iv. Behind your veil: The veil was not regular dress for a Jewish woman in Old Testament times. “Normally girls and women wore head-dresses but not veils, except for special occasions. Engagements (Genesis 24:65) and the actual wedding celebration (Genesis 29:23-25) were two of these occasions.” (Carr)
d. Your hair is like a flock of goats: The idea is not that her hair is like the hair of a goat; rather, it is that her hair beautifully flows down her head like a black-haired flock of goats, going down from Mount Gilead. Her hair was long and flowing and seemed to bounce with life.
i. “Most Palestinian goats have long wavy black hair. The movement of a large flock on distant hill makes it appear as if the whole hillside is alive.” (Carr)
e. Your teeth are like a flock of shorn sheep: The idea isn’t that her teeth are wooly; they are like a flock of shorn sheep that all look the same, are clean (come up from the washing), match one another (every one of which bears twins), and are complete (none is barren among them).
i. Matthew Poole understood this primarily as an allegory and related it to a description of the church: “By the teeth some understand the teachers, which may be compared to teeth, because they prepare, and as it were chew, spiritual food for the people.”
f. Your lips are like a strand of scarlet: The idea is that her lips are thinner rather than fuller (thought to be more attractive in that day), that they are well outlined, and a beautiful deep red color.
i. “The delicate outline of a girl’s features frequently determines her beauty, especially with respect to her lips. It is this delicate form he praises. With a scarlet thread an artist could perfectly shape a woman’s lips.” (Glickman)
g. Your temples behind your veil are like a piece of pomegranate: The word translated “temples” here also includes the cheeks. He saw her temples and cheeks as full of color, flushed with both excitement and beauty.
i. “The term means more broadly ‘the side of the face’ i.e. cheeks.” (Carr)
ii. A piece of pomegranate has the idea of the outside of the fruit, not the inside. “The interior of the pomegranate with its juicy red flesh, hard white seeds and yellowish membranes… sounds like a description of an advanced case of acne.” (Carr)
h. Your neck is like the tower of David: The idea is not that her neck was as long as a tower or proportioned like one. Rather, it speaks of the noble and strong character displayed by her neck, both literally and symbolically. In the ancient world, the neck was one part of the body thought to reflect character. A bent-over neck was a picture of humiliation. A stiff neck was a sign of stubbornness.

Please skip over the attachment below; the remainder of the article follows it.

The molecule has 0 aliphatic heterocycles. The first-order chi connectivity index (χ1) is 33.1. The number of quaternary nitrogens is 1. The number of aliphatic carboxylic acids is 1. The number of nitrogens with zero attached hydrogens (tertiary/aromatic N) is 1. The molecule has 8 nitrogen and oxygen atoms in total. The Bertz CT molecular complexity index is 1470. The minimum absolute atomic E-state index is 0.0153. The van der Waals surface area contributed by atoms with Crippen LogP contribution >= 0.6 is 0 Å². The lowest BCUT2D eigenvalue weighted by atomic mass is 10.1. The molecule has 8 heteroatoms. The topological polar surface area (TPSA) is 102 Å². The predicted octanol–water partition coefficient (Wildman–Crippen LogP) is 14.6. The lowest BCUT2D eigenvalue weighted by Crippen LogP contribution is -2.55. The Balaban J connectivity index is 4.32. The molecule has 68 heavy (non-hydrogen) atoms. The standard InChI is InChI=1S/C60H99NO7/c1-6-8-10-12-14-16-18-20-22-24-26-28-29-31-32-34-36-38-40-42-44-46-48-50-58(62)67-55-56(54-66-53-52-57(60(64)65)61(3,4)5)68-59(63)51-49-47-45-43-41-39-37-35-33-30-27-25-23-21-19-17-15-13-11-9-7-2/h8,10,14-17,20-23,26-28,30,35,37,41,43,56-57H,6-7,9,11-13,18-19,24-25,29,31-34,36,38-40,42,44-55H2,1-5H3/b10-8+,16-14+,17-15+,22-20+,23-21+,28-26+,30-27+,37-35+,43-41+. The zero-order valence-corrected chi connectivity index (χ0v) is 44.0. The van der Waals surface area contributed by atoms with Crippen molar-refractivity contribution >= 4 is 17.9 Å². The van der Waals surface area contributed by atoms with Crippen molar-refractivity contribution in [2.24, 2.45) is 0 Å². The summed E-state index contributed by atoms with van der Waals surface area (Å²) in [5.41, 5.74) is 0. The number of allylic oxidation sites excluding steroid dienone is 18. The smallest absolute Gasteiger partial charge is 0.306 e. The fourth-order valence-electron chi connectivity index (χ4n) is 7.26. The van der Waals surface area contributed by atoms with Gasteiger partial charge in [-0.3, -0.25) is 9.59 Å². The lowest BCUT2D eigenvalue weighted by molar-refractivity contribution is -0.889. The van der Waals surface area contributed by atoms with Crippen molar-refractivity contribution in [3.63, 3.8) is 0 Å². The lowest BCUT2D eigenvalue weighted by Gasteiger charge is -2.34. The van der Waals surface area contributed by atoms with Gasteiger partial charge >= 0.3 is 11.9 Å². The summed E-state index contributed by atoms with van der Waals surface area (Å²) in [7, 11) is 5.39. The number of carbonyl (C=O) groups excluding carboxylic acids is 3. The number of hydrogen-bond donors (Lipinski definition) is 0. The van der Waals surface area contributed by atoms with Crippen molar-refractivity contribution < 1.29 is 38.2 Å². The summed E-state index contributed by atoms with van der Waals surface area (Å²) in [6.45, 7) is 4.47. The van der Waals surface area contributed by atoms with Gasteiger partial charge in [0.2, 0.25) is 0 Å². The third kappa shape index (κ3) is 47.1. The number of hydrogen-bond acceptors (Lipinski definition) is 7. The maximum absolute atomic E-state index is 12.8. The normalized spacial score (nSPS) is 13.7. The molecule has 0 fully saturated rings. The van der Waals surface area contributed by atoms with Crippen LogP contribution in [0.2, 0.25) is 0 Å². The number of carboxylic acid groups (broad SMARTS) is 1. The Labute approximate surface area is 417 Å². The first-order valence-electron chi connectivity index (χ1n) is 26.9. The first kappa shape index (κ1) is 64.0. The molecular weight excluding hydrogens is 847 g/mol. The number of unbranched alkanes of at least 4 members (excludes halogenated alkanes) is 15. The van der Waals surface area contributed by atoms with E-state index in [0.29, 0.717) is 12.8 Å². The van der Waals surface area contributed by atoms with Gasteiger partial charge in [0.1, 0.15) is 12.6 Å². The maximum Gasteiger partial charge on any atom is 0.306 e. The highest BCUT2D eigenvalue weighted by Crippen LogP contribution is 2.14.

i. “The tower of David was a military fortress of the nation. The country depended upon the faithfulness and integrity of that fortress. And it must have been very reassuring to loop upon that awesome stronghold, displaying as it did all the shields of war. The people had a healthy respect for it. Therefore, when the king likens the neck of his bride to the fortress, he is paying her a great compliment. The way she carries herself reflects an integrity and character that breeds a healthy respect from all who see her.” (Glickman)
i. Your two breasts are like two fawns… which feed among the lilies: The idea is that the maiden’s breasts look as innocent and attractive as young deer (fawns); or also perhaps that her breasts are as beautiful as white fields of lilies marked by the color of two fawns.
i. “A baby deer is soft and gentle, and everyone seeing these little deer long to pet them and play with them. Thus, when the king compares her breasts to two fawns, he is really saying that he longs to caress her soft and tender breasts.” (Glickman)
ii. “It may be the nipples especially, which the poet compares to the two young roes; and the lilies may refer to the whiteness of the breasts themselves.” (Clarke) “The lilies being white and swelling, and the roes of a reddish colour, and their bodies being hid from sight by the lilies, their heads only appearing above them, bear some resemblance to the red nipples appearing in the top of the lily white breasts… They are compared to roes for their loveliness, of which see Proverbs 5:19; to young ones for their smallness, which in breasts is a beauty; to twins for their exact likeness.” (Poole)
iii. Many commentators follow Trapp’s hesitancy to think this refers to the actual breasts of an actual woman: “The Church’s breasts here are said to be fair, full, and equally matched. Hereby some understand the two testaments… These breasts are also suitable and equal, as twins.”
iv. “The lover’s metaphors permit a chasteness and a modesty that less poetic speech would preclude.” (Kinlaw)
2. (6) The beloved longs to consummate his love for the maiden.
Until the day breaks
And the shadows flee away,
I will go my way to the mountain of myrrh
And to the hill of frankincense.
a. Until the day breaks and the shadows flee away: The beloved welcomed the coming of the night, after the celebration of the wedding mentioned in the previous snapshot. Their wedding night was the appropriate setting for the consummation of their deep love.